Lena: My kids are not early talkers and I get that each kid goes at his own speed. However, I cannot help myself – I compare my kids to other kids. My friend’s 2 yo daughter speaks almost as good as my 4 yo, and my 2.5 yo boy finally started pointing instead of screaming when he wants something.
Gena: Lena, do you speak more than one language at home? I’ve heard that can delay speaking for a while. My first was an early talker and people always comment on his speaking, but our second didn’t meet the 3 words expectation at his 1 year check-up. So I am constantly comparing him to other kids, and his older brother. He did just have ear tubes put in, so it’s quite possible that his hearing was/is affected.
Gena: Also, I have a couple of friends who have kids with speech apraxia, where they can’t make the connection between the brain and the mouth to speak. Kids are just different and do things at different speeds, but if you think there is a problem, definitely talk with your pediatrician. Early intervention has really helped my friends’ kids out!
Darcy: I was an early talker so we aren’t too surprised by my daughter’s vocabulary. Signing helped too. Knowing signs counts as knowing words per the doctor same as if spoken because the comprehension is there. The two languages thing I’ve heard as well. They don’t develop language as fast because they are learning 2 at once which is a lot to process.
LaVonne: My daughter is now four but it took her longer than normal (for a girl, it seems) to speak clearly. She is still struggling with a few letter sounds. I am not too worried about it. I am thankful we used sign language with her as a baby, this allowed her to communicate with us when she didn’t know the words.
Leila: My daughter didn’t start talking until she was 2ish and wasn’t even clear until 2 1/2. She is 6 now and speaks perfectly, but we think that’s because she has grown up with more adult socialization then kid socialization. My son on the other hand is almost 4 and doesn’t always talk the greatest. He tries. Bless his heart he tries and his vocabulary is growing, but he was a way late talker because he didn’t need to talk. In between us babying him and his sister telling us what he needed- he didn’t need to talk. Everyone else did it for him!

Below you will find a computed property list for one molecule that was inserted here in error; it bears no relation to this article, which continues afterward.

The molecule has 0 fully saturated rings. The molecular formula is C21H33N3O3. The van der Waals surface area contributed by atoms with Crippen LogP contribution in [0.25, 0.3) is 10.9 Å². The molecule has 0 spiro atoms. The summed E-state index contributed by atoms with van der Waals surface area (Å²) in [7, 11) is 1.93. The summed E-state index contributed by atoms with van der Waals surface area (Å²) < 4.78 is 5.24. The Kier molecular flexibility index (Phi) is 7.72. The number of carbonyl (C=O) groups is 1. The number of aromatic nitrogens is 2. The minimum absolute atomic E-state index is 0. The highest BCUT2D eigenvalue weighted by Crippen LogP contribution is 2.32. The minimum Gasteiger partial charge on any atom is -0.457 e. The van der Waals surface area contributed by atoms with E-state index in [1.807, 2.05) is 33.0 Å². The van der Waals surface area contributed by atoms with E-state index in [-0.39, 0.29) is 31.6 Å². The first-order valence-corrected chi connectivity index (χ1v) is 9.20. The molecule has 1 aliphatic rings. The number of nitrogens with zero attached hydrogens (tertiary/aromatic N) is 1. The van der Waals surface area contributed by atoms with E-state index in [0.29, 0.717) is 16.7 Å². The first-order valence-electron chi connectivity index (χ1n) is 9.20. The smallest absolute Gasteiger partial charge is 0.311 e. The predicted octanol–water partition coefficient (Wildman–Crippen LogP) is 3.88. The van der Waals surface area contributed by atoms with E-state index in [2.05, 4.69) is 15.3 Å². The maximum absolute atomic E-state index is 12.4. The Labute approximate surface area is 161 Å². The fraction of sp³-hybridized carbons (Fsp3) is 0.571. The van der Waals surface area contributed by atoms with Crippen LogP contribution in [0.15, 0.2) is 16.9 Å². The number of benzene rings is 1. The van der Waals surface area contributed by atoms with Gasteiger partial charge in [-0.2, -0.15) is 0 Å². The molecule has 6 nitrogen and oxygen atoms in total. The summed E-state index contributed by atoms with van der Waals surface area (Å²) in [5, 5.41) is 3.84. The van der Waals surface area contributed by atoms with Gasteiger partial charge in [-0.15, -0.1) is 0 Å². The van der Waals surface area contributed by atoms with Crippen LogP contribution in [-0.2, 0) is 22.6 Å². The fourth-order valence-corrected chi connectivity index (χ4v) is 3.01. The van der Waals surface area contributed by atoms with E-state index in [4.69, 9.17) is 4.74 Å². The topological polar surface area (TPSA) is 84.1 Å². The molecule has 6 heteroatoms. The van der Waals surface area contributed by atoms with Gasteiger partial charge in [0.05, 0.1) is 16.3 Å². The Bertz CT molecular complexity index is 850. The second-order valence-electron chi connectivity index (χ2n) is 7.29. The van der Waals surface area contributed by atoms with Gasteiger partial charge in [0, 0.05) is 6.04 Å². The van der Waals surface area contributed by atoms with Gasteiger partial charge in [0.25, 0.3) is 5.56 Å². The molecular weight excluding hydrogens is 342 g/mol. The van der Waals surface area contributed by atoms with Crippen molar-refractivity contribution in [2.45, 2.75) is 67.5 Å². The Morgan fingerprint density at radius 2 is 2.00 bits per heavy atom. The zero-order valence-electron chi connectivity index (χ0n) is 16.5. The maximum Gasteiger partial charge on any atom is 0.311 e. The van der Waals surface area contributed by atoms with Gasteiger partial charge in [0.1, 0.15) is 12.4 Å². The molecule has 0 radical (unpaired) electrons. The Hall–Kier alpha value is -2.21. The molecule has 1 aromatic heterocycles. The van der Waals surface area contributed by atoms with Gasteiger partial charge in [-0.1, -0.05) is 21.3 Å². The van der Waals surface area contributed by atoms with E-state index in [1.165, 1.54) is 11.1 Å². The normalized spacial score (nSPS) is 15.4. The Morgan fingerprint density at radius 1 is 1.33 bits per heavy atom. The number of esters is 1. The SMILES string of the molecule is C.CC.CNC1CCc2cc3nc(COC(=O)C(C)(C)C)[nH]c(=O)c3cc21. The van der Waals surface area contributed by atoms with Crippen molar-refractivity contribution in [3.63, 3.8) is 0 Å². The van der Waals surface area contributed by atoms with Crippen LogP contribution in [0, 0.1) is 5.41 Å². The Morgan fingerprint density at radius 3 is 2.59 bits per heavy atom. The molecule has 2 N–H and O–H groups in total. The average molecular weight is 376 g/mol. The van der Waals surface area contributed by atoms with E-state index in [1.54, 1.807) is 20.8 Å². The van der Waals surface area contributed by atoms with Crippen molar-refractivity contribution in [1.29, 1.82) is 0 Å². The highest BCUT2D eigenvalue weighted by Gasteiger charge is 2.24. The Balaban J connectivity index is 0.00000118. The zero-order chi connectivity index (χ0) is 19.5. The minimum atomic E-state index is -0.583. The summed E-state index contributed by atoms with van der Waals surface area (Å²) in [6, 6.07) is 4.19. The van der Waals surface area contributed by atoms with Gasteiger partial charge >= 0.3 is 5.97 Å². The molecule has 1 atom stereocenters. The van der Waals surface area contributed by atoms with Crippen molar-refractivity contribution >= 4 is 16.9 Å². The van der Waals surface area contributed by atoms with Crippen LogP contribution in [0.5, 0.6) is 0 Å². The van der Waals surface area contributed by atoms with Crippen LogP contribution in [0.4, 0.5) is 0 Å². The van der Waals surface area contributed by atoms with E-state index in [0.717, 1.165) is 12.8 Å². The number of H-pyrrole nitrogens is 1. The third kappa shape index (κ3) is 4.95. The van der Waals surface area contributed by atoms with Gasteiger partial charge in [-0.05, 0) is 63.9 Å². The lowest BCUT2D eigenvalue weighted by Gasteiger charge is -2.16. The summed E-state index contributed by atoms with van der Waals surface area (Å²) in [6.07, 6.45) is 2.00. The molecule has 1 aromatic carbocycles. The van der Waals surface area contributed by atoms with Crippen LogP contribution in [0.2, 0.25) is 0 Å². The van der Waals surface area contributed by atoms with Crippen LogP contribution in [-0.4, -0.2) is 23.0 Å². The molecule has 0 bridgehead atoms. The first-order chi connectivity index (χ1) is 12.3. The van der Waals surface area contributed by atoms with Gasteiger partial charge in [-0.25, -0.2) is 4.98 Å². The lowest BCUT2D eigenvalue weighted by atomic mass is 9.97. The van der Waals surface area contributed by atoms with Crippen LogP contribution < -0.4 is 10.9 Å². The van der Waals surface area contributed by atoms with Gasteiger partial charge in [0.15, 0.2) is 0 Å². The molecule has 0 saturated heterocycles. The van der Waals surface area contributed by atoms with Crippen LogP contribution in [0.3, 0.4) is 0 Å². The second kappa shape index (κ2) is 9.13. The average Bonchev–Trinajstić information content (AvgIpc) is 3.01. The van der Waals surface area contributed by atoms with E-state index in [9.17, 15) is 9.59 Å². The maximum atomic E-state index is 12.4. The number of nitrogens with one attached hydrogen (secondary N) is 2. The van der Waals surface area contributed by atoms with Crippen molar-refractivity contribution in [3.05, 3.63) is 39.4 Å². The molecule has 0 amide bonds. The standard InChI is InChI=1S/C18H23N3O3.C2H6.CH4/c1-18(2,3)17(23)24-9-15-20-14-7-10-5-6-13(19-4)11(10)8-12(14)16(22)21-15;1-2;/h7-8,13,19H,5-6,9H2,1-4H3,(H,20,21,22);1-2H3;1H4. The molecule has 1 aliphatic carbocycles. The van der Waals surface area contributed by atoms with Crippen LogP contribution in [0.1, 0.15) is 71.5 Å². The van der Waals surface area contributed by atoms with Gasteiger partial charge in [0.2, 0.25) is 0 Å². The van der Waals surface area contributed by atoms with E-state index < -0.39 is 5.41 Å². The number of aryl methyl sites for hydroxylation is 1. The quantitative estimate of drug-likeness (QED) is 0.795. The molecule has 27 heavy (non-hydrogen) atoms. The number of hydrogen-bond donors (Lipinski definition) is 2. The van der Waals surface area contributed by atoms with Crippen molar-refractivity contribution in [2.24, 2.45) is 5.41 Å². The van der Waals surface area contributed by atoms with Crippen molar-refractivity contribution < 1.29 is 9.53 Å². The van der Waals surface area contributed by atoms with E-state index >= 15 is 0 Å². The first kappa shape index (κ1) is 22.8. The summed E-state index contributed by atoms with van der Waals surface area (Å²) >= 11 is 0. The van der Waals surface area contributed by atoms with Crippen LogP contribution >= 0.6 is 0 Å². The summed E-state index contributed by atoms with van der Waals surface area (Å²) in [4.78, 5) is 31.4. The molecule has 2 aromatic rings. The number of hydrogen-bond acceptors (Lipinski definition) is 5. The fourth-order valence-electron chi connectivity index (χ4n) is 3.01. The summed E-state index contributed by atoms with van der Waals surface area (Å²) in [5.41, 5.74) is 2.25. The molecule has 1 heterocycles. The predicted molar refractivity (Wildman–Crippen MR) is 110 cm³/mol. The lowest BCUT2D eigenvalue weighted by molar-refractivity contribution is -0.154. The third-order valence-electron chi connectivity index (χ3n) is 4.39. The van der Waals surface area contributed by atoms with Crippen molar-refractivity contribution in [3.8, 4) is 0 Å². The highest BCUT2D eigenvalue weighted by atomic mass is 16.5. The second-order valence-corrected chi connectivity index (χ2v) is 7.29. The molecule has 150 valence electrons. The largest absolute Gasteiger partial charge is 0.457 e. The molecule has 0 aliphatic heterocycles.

Emily: We used signing, which was wonderful. I loved that The Boy was able to communicate his needs/wants before he was verbal. He spoke his first word (‘Hi’) just after turning five months old. Now, at 2.5 he has a wonderful vocabulary, speaks in full sentences and you can carry on a very lengthy (and entertaining!) conversation with him. Also, I never did ‘baby talk’ with him – and I talked to him all day long. When I was folding laundry, I’d tell him the color of the shirt & who’s it was, if I was preparing dinner, I’d describe everything. In my opinion, the more language the child is exposed to, the more likely they’ll be to pick it up.
Darcy: I think lots of regular talking is important but motherease or baby talk has its place too. I remember reading somewhere that the singsongy rhyme stuff is helpful for them especially when they are little little. I mean I read her a lot of Dr. Seuss! I do sometimes get concerned about certain consonants being off but I think that’s fairly normal. Like she says boo for moo but she knows that sound goes with a cow. She talks FAST in her jibber ish too lol
Emily: Whenever I read Dr Seuss to The Boy, I find myself talking the same way for at least 15 minutes after we’ve finished!
Darcy: Rhyming and songs are excellent for learning especially when it comes to recall!
Emily: Yes! Exposure to music is super important. We’ve been taking music classes (through the Music Together) program since The Boy was 6 months old. I am sure that contributed to his speech & language development.